Unlike the Senate, the other chamber of the French Parliament, the National Assembly is directly elected by the people and can overthrow the French cabinet with a vote of no confidence. He also has more leeway to legislate and challenge the executive, and typically gets the final say if the two chambers cannot agree on a bill.

Macron's party and its centrist allies currently hold 250 seats in the National Assembly, fewer than the 289 required to gain an absolute majority. The National Rally party holds 88 seats, while traditional conservative Republicans have 61. A weak alliance of far-left, socialist and green lawmakers holds 149 seats. The rest are held by smaller groups or lawmakers not affiliated with any party.

Elections for the 577 seats of the National Assembly will be held in two rounds: the first on June 30 and the second on July 7.

France's 577 electoral constituencies, one for each seat, cover the continent, overseas departments and territories, as well as French citizens living abroad. Unlike many of its European neighbors, France awards seats to candidates who win the most votes in each district, not based on a percentage of the total vote across the country.

This means that there will be 577 separate races, with local dynamics and peculiarities, unlike the European parliamentary elections in which each party presented a single list of candidates at national level.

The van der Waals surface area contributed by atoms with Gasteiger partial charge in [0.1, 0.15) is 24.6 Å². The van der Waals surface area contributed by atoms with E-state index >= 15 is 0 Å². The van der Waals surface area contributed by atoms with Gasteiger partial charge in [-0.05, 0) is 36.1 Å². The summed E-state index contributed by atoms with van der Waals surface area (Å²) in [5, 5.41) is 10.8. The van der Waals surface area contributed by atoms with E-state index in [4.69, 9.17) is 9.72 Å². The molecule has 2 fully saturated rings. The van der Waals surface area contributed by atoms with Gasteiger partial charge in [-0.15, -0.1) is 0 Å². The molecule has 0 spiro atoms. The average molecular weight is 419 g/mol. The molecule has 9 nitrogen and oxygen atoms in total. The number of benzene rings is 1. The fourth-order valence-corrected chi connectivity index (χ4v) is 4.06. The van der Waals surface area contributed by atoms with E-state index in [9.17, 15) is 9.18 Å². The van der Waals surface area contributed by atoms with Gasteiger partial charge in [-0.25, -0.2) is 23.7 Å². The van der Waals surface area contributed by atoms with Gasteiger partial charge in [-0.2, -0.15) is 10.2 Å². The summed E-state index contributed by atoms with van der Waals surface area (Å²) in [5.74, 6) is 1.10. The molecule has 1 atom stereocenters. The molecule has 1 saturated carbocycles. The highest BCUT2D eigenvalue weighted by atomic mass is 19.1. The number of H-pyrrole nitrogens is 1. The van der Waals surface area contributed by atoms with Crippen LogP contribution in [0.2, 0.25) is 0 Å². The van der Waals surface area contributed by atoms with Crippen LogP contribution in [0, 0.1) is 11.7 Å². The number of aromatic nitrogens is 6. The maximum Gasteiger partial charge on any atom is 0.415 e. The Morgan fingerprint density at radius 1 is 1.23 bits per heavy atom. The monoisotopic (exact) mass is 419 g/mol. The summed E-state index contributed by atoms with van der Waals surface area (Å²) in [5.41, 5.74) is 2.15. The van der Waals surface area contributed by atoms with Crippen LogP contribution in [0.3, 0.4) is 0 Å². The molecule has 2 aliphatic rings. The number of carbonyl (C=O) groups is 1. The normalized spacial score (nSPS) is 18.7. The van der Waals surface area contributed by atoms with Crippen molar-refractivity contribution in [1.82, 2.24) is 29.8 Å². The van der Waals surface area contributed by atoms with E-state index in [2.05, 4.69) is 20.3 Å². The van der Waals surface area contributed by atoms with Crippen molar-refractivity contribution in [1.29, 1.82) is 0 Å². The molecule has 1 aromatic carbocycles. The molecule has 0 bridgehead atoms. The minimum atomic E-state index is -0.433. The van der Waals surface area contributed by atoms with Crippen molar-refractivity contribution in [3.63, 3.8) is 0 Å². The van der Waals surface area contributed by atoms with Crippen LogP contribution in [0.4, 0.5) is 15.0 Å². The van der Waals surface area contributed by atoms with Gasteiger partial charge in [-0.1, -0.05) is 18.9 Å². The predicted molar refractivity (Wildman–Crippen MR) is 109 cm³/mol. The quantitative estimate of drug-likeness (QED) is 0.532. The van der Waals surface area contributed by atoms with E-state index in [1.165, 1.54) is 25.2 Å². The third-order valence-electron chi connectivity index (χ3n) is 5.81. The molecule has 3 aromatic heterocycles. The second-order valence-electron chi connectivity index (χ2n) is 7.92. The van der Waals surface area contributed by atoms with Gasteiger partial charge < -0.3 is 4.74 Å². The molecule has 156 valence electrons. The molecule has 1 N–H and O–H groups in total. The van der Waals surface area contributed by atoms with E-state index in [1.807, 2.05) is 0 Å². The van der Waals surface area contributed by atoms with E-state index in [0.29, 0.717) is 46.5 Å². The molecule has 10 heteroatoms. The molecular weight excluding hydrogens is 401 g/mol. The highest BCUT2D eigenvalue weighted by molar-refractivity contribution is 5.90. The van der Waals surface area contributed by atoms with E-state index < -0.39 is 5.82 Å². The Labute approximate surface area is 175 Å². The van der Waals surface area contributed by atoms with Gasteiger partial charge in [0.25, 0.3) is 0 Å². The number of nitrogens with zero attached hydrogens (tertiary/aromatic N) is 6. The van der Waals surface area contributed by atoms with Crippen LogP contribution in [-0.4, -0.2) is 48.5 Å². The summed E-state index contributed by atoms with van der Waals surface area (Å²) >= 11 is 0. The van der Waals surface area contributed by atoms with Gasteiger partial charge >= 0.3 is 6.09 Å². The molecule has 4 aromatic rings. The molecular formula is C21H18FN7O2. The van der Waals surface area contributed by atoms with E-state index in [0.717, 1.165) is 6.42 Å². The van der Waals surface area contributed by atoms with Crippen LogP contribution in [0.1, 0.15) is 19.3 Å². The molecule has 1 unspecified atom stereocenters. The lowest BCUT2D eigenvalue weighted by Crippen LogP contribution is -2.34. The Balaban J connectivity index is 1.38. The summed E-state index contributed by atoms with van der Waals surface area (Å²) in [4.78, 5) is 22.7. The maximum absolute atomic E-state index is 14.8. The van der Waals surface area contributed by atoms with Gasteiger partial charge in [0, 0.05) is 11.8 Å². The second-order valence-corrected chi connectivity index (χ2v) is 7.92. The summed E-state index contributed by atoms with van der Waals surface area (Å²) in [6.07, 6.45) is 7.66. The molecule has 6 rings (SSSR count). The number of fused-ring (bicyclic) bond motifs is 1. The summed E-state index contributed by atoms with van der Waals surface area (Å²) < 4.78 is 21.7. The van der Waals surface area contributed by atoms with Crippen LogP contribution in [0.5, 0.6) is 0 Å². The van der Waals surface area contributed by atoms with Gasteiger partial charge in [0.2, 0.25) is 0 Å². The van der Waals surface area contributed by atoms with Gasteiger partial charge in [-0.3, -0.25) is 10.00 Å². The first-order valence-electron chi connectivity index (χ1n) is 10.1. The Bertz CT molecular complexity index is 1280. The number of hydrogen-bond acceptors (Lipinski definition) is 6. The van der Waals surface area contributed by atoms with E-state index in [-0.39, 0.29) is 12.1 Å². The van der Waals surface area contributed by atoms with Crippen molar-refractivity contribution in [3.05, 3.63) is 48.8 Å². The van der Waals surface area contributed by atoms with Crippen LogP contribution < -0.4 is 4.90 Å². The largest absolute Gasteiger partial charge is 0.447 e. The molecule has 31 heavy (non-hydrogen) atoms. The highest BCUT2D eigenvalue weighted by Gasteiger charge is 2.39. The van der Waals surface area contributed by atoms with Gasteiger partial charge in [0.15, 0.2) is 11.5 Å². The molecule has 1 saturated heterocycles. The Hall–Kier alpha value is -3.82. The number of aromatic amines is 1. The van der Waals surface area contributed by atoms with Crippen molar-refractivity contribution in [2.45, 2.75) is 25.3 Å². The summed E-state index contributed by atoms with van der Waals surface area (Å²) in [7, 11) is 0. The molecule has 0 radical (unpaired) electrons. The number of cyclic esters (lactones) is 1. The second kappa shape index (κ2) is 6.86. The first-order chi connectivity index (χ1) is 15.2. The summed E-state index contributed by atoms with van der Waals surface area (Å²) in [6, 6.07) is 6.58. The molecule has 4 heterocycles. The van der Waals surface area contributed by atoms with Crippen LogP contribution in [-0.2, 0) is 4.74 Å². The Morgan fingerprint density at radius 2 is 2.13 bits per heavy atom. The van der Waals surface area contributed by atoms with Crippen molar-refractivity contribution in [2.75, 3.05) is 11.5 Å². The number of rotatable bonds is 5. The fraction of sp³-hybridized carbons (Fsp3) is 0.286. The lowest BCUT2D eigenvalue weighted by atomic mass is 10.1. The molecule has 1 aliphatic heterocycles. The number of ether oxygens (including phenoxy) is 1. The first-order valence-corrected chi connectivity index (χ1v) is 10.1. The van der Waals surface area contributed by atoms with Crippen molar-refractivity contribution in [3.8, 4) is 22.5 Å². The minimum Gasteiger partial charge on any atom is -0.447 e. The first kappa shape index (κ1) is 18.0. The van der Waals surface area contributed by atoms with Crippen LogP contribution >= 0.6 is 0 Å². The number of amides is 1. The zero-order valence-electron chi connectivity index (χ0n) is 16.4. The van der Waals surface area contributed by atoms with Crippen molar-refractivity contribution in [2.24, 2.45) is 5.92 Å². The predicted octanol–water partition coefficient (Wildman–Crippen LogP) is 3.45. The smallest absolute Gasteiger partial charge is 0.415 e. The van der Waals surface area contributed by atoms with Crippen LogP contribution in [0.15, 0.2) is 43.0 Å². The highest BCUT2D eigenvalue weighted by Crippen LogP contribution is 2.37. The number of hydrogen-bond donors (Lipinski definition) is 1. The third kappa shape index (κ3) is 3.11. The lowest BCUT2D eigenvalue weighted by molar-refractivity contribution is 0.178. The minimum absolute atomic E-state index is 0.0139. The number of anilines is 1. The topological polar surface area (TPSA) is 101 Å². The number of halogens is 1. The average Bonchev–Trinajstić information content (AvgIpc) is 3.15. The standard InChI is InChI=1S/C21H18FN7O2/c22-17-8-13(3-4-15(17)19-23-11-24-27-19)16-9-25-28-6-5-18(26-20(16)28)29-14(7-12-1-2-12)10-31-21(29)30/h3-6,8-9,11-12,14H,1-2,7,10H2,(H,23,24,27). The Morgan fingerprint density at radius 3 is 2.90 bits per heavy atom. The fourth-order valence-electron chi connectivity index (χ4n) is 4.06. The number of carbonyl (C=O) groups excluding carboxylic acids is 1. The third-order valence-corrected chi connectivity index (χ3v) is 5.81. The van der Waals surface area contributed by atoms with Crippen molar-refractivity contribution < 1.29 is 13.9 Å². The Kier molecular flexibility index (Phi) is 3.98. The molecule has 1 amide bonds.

Any number of candidates can compete in the first round in each district, but there are specific thresholds to reach the second round. While in most cases the ballot will feature the top two voters, on rare occasions it may feature three or even four candidates. Whoever gets the most votes in that runoff wins the race. (Under some conditions, a candidate who gets more than 50% of the vote in the first round wins outright.)

Since the elections have only just been announced, there are no reliable opinion polls yet.

Despite its triumph in the European elections, it is unclear whether the National Rally will be able to win significantly more seats in the lower house of the French parliament.

“It is difficult to project the results of European elections onto legislative elections,” said Luc Rouban, a senior researcher at Sciences Po's Political Research Center in Paris. “It is not certain that the National Rally will be as successful.”

With little time to campaign, left-wing parties are scrambling to unite as they did in 2022, avoiding competing candidacies in every district. But the unity of the French left may be elusive, and it is unclear whether the parties will be able to reach such an agreement.

If Macron fails to secure a strong parliamentary majority, he could find himself in a rare “cohabitation” scenario, in which the presidency and the National Assembly are on opposite political sides.

In this scenario, Macron would be forced to choose a prime minister from a different political party, which could potentially block much of his domestic agenda. Foreign policy, which is a presidential prerogative, would theoretically remain mostly intact.